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Federal judge blocks Mississippi online age verification law

A federal judge has issued an injunction halting a Mississippi law requiring online platforms to verify the ages of users.

Mississippi lawmakers, parroting measures passed by legislatures in several other states, passed House Bill 1126 this year, saying it would protect children from explicit online content. The law was set to take effect Monday, but the tech industry group NetChoice sued the state in June, claiming it would unconstitutionally limit adults’ free speech and privacy.

U.S. District Judge Sul Ozerden granted NetChoice’s request for a preliminary injunction halting the law while the case moves forward. He said the plaintiff’s claim shows “a substantial likelihood of success on the merits of its claim” of the unconstitutionality of the law.

NetChoice is fighting similar laws in other states and has secured several similar injunctions.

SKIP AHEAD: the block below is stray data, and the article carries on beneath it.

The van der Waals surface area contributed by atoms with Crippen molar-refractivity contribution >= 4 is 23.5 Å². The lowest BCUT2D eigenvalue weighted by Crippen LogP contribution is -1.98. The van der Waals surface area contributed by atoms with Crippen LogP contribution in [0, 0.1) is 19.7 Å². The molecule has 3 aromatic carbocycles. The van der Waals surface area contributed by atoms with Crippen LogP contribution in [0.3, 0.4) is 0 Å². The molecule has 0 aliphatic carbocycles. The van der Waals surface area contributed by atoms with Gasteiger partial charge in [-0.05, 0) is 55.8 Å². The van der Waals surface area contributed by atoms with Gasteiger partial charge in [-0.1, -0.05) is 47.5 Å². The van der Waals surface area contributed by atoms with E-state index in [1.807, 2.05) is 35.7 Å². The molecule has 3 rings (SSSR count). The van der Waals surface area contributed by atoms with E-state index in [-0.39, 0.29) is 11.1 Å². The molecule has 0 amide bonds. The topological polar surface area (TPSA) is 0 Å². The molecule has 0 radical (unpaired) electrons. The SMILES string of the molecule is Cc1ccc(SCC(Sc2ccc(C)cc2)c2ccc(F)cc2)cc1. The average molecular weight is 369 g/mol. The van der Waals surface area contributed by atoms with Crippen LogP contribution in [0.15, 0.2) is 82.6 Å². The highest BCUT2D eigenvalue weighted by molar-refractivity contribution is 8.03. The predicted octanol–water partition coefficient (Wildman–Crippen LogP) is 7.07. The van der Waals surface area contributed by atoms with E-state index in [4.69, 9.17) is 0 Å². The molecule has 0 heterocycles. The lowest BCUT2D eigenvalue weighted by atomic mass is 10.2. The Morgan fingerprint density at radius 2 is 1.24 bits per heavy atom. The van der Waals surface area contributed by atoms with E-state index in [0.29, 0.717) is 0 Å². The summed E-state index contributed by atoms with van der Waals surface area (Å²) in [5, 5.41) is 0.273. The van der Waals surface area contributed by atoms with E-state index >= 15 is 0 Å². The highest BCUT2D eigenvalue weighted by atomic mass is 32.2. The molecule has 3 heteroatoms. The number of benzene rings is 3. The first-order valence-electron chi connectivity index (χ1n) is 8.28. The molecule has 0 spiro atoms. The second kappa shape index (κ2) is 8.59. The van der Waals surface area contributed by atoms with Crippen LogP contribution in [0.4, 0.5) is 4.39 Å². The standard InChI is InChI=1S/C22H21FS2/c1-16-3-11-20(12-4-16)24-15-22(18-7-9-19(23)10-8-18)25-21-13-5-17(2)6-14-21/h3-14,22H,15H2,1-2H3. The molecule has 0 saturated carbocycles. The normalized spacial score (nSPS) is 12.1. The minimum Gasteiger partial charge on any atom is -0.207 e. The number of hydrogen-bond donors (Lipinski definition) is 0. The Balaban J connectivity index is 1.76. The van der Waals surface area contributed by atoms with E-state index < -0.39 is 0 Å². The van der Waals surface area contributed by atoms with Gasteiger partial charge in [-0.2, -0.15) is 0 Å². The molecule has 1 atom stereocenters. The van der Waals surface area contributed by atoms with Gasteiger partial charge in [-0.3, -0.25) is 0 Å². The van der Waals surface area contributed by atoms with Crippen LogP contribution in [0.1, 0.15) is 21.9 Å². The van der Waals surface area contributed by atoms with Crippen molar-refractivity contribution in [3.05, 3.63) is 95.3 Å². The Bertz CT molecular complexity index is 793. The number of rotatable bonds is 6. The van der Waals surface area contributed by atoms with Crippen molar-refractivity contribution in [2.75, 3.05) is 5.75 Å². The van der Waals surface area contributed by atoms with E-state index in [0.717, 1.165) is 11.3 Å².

“An unconstitutional law will protect no one,”Chris Marchese, director of the NetChoice Litigation Center, said in a statement. “We’re pleased the court sided with the First Amendment and stopped Mississippi’s law from censoring online speech, limiting access to lawful information and undermining user privacy and security as our case proceeds. We look forward to seeing the law struck down permanently.

“If HB 1126 ultimately takes effect, mandating age and identity verification for digital services will undermine privacy and stifle the free exchange of ideas. Mississippi also  commandeers websites to censor broad categories of protected speech, blocking access to important educational resources. Mississippians have a First Amendment right to access lawful information online free from government censorship.”

The Mississippi law, authored by Rep. Jill Ford, R-Madison, is called the “Walker Montgomery Protecting Children Online Act,” named after a Mississippi teen who reportedly committed suicide after an overseas online predator threatened to blackmail him.

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